PHOENIX — Dozens of young immigrants protected from deportation under an Obama administration policy lined up outside government offices Monday in Arizona to apply for driver's licenses, a privilege first denied by the state but now given to them by the courts.
Monday marked the first day they could get licenses after a judge barred enforcement of Gov. Jan Brewer's policy of denying licenses to about 20,000 immigrants living in the country illegally.
Young immigrants waited outside a Motor Vehicle Division office in west Phoenix an hour before it opened. A cheer erupted when the office's doors opened.
They said they were excited to finally get the chance to drive legally. Many said they had been driving to their jobs for years without licenses and feared being pulled over.
Young immigrants have said the governor's policy made it difficult or impossible for them to get essential things done in their everyday lives, such as going to school, work or the store.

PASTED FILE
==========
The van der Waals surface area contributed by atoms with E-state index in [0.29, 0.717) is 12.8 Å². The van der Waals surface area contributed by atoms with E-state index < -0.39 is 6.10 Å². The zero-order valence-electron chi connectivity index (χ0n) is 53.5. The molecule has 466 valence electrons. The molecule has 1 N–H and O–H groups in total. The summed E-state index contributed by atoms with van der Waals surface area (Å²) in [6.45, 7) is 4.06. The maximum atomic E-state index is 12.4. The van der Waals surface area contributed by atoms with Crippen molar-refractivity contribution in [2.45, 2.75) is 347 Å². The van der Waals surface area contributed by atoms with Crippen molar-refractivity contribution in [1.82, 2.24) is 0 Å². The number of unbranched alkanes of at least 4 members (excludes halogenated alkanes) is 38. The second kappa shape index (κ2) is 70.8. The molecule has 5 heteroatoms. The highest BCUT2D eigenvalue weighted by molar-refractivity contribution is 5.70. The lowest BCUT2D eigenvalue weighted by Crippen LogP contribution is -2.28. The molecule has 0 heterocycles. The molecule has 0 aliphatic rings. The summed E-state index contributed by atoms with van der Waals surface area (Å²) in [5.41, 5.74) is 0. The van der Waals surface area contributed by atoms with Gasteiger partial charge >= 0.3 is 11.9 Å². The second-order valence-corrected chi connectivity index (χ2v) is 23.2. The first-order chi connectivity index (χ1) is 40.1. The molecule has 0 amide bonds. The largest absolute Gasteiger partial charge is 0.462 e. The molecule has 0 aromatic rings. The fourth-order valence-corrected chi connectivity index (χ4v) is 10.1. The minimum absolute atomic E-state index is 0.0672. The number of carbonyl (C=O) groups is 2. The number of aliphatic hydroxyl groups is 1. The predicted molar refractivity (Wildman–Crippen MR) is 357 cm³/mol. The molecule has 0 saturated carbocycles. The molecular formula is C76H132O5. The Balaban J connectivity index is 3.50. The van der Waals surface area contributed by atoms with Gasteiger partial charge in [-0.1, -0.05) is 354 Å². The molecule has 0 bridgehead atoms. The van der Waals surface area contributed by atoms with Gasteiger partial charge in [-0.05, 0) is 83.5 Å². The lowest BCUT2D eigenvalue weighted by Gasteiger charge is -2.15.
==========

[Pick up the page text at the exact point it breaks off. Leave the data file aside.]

State officials are expecting a rush of immigrant applicants in the weeks ahead.
The move in Arizona to deny the licenses was a reaction to steps taken by the Obama administration in 2012 to shield thousands of immigrants from deportation.
The president's policy applied to people younger than 30 who came to the U.S. before turning 16; have been in the country for at least five continuous years; are enrolled in or have graduated from a high school or equivalent program; or have served in the military.
In the nation's most visible challenge to Obama's deferred-action program, Brewer issued an executive order in August 2012 directing state agencies to deny driver's licenses and other public benefits to immigrants who get work authorization under the policy.
Her attorneys have argued that the decision grew out of liability concerns and the desire to reduce the risk of the licenses being used to improperly access public benefits.
Despite her belief that issuing licenses is a state matter, Brewer's office confirmed she would comply with the court's orders.
Transportation officials said they will start processing applications for driver's licenses and identification cards from qualified immigrants.
Nebraska is the only other state to have made similar denials, and a federal judge this year dismissed a lawsuit contesting that state's policy.
The governor is asking the U.S. Supreme Court to review her appeal.